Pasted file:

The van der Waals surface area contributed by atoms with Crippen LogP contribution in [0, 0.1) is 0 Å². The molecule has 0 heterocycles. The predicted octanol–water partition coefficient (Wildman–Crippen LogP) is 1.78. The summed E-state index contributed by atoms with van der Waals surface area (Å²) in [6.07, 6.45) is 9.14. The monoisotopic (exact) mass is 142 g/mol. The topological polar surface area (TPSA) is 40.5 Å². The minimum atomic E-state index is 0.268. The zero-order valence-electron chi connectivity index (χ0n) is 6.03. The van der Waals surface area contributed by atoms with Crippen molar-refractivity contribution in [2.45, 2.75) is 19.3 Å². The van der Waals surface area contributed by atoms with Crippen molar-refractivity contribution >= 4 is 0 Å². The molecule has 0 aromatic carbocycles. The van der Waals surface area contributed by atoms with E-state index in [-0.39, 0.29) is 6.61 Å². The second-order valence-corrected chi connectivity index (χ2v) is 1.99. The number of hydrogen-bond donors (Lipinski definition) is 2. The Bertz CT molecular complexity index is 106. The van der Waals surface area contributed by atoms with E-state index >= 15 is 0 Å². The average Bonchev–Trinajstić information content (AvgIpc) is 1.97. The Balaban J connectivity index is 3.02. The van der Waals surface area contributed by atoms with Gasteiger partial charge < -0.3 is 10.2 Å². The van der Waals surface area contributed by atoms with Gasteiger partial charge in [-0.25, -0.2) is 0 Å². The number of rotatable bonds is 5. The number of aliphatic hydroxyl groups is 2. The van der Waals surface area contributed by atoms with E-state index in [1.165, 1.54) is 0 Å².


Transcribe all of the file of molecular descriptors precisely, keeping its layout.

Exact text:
The van der Waals surface area contributed by atoms with Crippen LogP contribution in [0, 0.1) is 0 Å². The molecule has 0 heterocycles. The predicted octanol–water partition coefficient (Wildman–Crippen LogP) is 1.78. The summed E-state index contributed by atoms with van der Waals surface area (Å²) in [6.07, 6.45) is 9.14. The monoisotopic (exact) mass is 142 g/mol. The topological polar surface area (TPSA) is 40.5 Å². The minimum atomic E-state index is 0.268. The zero-order valence-electron chi connectivity index (χ0n) is 6.03. The van der Waals surface area contributed by atoms with Crippen molar-refractivity contribution in [2.45, 2.75) is 19.3 Å². The van der Waals surface area contributed by atoms with Crippen molar-refractivity contribution >= 4 is 0 Å². The molecule has 0 aromatic carbocycles. The van der Waals surface area contributed by atoms with E-state index in [-0.39, 0.29) is 6.61 Å². The second-order valence-corrected chi connectivity index (χ2v) is 1.99. The number of hydrogen-bond donors (Lipinski definition) is 2. The Bertz CT molecular complexity index is 106. The van der Waals surface area contributed by atoms with E-state index >= 15 is 0 Å². The average Bonchev–Trinajstić information content (AvgIpc) is 1.97. The Balaban J connectivity index is 3.02. The van der Waals surface area contributed by atoms with Gasteiger partial charge < -0.3 is 10.2 Å². The van der Waals surface area contributed by atoms with Gasteiger partial charge in [-0.25, -0.2) is 0 Å². The number of rotatable bonds is 5. The number of aliphatic hydroxyl groups is 2. The van der Waals surface area contributed by atoms with E-state index in [1.165, 1.54) is 0 Å².